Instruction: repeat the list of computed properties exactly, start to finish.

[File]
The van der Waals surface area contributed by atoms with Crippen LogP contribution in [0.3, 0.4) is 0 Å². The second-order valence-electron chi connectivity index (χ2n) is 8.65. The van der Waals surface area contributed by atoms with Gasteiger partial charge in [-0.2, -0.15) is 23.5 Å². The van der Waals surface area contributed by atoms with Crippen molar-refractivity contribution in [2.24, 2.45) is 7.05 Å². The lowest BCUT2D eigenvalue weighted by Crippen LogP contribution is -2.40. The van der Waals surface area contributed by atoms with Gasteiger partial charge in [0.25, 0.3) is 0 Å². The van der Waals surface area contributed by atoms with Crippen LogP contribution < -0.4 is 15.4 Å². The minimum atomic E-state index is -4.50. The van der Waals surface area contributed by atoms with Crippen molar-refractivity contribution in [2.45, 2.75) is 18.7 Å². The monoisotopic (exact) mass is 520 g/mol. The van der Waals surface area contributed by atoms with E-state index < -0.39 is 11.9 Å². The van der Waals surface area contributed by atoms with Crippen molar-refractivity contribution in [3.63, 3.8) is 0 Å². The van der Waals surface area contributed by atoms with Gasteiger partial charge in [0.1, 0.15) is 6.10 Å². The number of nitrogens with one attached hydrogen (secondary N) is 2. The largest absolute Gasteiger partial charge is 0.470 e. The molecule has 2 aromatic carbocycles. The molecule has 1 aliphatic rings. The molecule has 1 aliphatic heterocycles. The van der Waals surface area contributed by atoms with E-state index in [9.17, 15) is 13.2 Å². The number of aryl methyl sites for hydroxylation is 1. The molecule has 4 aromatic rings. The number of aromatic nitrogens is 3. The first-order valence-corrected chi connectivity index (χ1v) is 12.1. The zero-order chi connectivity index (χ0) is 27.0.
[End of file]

The van der Waals surface area contributed by atoms with Crippen LogP contribution in [0.3, 0.4) is 0 Å². The second-order valence-electron chi connectivity index (χ2n) is 8.65. The van der Waals surface area contributed by atoms with Gasteiger partial charge in [-0.2, -0.15) is 23.5 Å². The van der Waals surface area contributed by atoms with Crippen molar-refractivity contribution in [2.24, 2.45) is 7.05 Å². The lowest BCUT2D eigenvalue weighted by Crippen LogP contribution is -2.40. The van der Waals surface area contributed by atoms with Gasteiger partial charge in [0.25, 0.3) is 0 Å². The van der Waals surface area contributed by atoms with Crippen LogP contribution < -0.4 is 15.4 Å². The minimum atomic E-state index is -4.50. The van der Waals surface area contributed by atoms with Crippen molar-refractivity contribution in [2.45, 2.75) is 18.7 Å². The monoisotopic (exact) mass is 520 g/mol. The van der Waals surface area contributed by atoms with E-state index < -0.39 is 11.9 Å². The van der Waals surface area contributed by atoms with Crippen molar-refractivity contribution in [3.63, 3.8) is 0 Å². The van der Waals surface area contributed by atoms with Gasteiger partial charge in [0.1, 0.15) is 6.10 Å². The number of nitrogens with one attached hydrogen (secondary N) is 2. The largest absolute Gasteiger partial charge is 0.470 e. The molecule has 2 aromatic carbocycles. The molecule has 1 aliphatic rings. The molecule has 1 aliphatic heterocycles. The van der Waals surface area contributed by atoms with E-state index in [9.17, 15) is 13.2 Å². The number of aryl methyl sites for hydroxylation is 1. The molecule has 4 aromatic rings. The number of aromatic nitrogens is 3. The first-order valence-corrected chi connectivity index (χ1v) is 12.1. The zero-order chi connectivity index (χ0) is 27.0.